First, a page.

I just started gardening this year. I also started a compost pile for the first time. I would love tips on composting from people with more experience. Specific questions I have are:
I started my compost pile in a plastic garbage can, with holes cut in the sides for ventilation. Started with a bag of organic compost, then have been adding my own vegetable scraps. The thing is overrun with fruit flies now! They're a total menace!
How long does it take for the stuff to break down and become good compost for the garden? Should I just leave it to break down all winter, then mix it up and spread it in the garden in spring?
sorry if compost has been done to death, but I'm new and I'd love more discussion on it!
Avoid non-breathable containers, such as plastic bags. You can't make enough holes in a plastic bag to provide adequate air, without simultaneously weakening the bag too much. good compost will also start decomposing even plastic bags. use slatted wood, chicken wire, welded wire, or just a pile with soil or compost on top to keep the light stuff from blowing away.
Believe it or not, I grew corn, my first time, and it actually worked.
I could use some advice on asparagus, thought. I planted it and this year have beautiful, feathery green plants. I know real asparagus won't pop up for a year or two. But how do I treat my asparagus plants in the meantime, in the winter?
I will feel much better about composting a rotten apple or mushy zucchini that was forgotten, than just throwing it away.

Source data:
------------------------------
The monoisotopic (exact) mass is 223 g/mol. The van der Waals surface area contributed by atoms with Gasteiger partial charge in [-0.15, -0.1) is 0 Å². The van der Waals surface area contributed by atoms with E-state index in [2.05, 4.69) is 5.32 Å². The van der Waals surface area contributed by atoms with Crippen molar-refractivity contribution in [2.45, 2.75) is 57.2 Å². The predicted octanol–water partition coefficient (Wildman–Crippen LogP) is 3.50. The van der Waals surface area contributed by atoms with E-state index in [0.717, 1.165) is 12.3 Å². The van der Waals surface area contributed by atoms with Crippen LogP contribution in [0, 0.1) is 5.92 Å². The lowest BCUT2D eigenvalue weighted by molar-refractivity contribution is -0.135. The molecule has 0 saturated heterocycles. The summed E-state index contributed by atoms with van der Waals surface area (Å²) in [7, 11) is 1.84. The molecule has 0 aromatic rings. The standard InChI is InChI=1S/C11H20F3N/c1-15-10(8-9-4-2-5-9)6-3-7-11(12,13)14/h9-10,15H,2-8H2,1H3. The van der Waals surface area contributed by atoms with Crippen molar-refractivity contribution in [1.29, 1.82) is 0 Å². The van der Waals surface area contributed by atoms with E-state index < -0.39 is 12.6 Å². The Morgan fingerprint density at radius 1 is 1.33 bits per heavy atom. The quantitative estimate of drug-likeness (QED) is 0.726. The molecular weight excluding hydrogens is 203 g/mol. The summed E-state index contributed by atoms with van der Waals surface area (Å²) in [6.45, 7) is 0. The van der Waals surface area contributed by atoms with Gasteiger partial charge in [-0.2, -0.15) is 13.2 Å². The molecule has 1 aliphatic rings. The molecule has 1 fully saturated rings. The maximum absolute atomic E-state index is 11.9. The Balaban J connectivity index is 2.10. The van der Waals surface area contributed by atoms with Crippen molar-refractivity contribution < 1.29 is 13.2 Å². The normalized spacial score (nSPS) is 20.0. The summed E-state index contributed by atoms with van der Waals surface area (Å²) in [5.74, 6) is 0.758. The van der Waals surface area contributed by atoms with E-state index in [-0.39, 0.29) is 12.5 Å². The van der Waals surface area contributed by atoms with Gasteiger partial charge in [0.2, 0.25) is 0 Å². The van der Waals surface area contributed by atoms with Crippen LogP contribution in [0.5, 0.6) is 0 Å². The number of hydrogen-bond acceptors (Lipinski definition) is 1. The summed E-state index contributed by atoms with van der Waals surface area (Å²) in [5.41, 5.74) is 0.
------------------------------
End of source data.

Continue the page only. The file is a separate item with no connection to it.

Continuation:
Yes, your leftover coffee grounds are good to put in there. I would recommend cutting banana peels into pieces before putting in there so that they break down faster. If you use eggs, the shells can go in there, but there should be no other animal products that would have the oils in there. Any plant matter is fair game. Usually, if you keep the ratio of the relatively drier brown and green matter, like leaves and stuff, right you can keep the flies and gnats from getting too bad. You just watch the moisture level in the compost as it cooks to make sure it doesn't get too wet. If it does, then just add some more leaves or lawn clippings or whatever you have. The lasagna compost is a good idea, but it just takes longer to make than that which you mix and turn often. It's more for the type of person who likes "lazy" gardening that doesn't require as much effort. Great if you have a small garden, only a small compost pile, or lots of room for several piles. We have three households putting compost into one garden, so the tumbler idea works well for us. I think they were a bit expensive, though. Oh, and I agree that you gotta have earthworms. They do most of the work and let you know your pile is healthy. We have never used lime on ours.
Frenchie, if you have produce that is going to go bad, you can always juice it or put it in the blender and then freeze it. I make "green ice" by putting my leafy greens in the blender with some water and then pouring it into ice cube trays for smoothies.
I'm I the tropics too. I use a small chipper for all garden waste and I chip the leftover from food prep as well. The pile is on some scrap land about 30 meters from the house as it attracts rats which attracts snakes.